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"Ohhhh... I'm so stuffed, time for a nap."


Dinner (French style) was prepared by Kenji the manager himself, he’s an excellent chef and cooks every night. My only complaint was that the portions were rather small. After vacuuming everything on my plates I was still starving. I’m not a huge person, quite the opposite, and I don’t think we eat extravagant amounts of food. But apparently what is enough for your average Japanese is just appetizers for us.

Because after dinner we were still hungry, we hopped in the car and drove to a 24-hour Sunkus to get more stuff to eat.
And it seemed that at least half of Nikko had the same idea, the convenience store looked like a refugee camp. People were buying whatever was left on the nearly bare shelves. Dr. Trouble had a cup ramen (curry flavor), I ate a stale tuna sandwich.

Incidentally, my Japanese friends (and even one Nikko restaurant owner) echoed my complaint. Hotel dinner portions in Nikko are not big enough, especially if you are very hungry after a full day of walking outside (which is what you normally do in Nikko).

One woman said flat out that when booking a pension in Chuzenji, she asks very detailed questions about dinners. Because if you’re still hungry after dinner, there’s no place to buy food – you need to drive 16 kms to Nikko proper to the nearest convenience store. Which will be that bare shelfed 24-hour Sunkus we visited.

Ok, back to Pension Animale…

There are two onsens – one indoor western style (with a very cool underwater lightup) and one outdoor Japanese style. And yes, you can take your pets with you when you take a bath.

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Outdoor onsen in January? Thanks, I'll pass.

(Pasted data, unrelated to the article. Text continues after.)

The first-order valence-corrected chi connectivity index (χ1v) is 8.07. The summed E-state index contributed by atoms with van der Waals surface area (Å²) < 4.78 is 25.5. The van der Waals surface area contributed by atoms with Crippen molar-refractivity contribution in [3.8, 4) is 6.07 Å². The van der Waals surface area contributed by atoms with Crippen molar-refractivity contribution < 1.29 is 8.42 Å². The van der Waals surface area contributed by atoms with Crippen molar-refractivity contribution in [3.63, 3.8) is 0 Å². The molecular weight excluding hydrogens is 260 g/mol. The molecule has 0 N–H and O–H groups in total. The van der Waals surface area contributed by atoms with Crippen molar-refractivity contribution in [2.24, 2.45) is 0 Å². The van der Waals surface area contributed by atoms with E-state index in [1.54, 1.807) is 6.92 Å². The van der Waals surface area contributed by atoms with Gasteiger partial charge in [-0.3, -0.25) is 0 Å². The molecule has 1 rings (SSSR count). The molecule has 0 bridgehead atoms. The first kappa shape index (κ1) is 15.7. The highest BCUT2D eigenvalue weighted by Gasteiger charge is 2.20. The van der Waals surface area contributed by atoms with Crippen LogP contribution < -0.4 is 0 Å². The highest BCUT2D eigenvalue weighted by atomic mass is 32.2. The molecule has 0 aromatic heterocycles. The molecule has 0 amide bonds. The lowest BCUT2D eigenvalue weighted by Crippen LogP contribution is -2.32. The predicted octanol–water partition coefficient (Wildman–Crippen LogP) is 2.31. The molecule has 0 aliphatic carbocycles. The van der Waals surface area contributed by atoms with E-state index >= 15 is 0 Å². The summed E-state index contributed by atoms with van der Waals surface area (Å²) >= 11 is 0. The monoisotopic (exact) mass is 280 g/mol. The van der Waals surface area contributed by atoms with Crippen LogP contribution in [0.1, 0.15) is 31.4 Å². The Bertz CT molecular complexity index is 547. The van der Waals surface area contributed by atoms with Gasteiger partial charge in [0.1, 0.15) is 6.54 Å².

As my hatred of Japanese style baths is legendary, I did not try them. Dr Trouble did, he said they were nice.
There was also a bathtub in the shared bathroom in the main building. I passed on that too and because it was just too bloody freezing to take a shower, I was seriously considering going stinky that day.

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Shared bathroom

Eventually, I did brave a 30-second shower in the morning, that was all one could safely take without suffering from hypothermia.

The whole experience set us back almost 18 000 yen (total for two people). It included one night’s stay, two dinners, two breakfasts, and two onsen baths (of which only one was taken).
If you’re traveling with pets that might be a good deal, because otherwise you’d have to pay for a pet hotel for your dogs or cats. But if you end up coming without your animals (like us that day), then sorry, but for what Pension Animale offers, this is a ridiculous rate.

There are much better hotels in Nikko with similar prices. And they have heated bathrooms, or at least warmlets.

But a litter box waiting in our room was a very sweet touch. I was ready to bring our own anyway.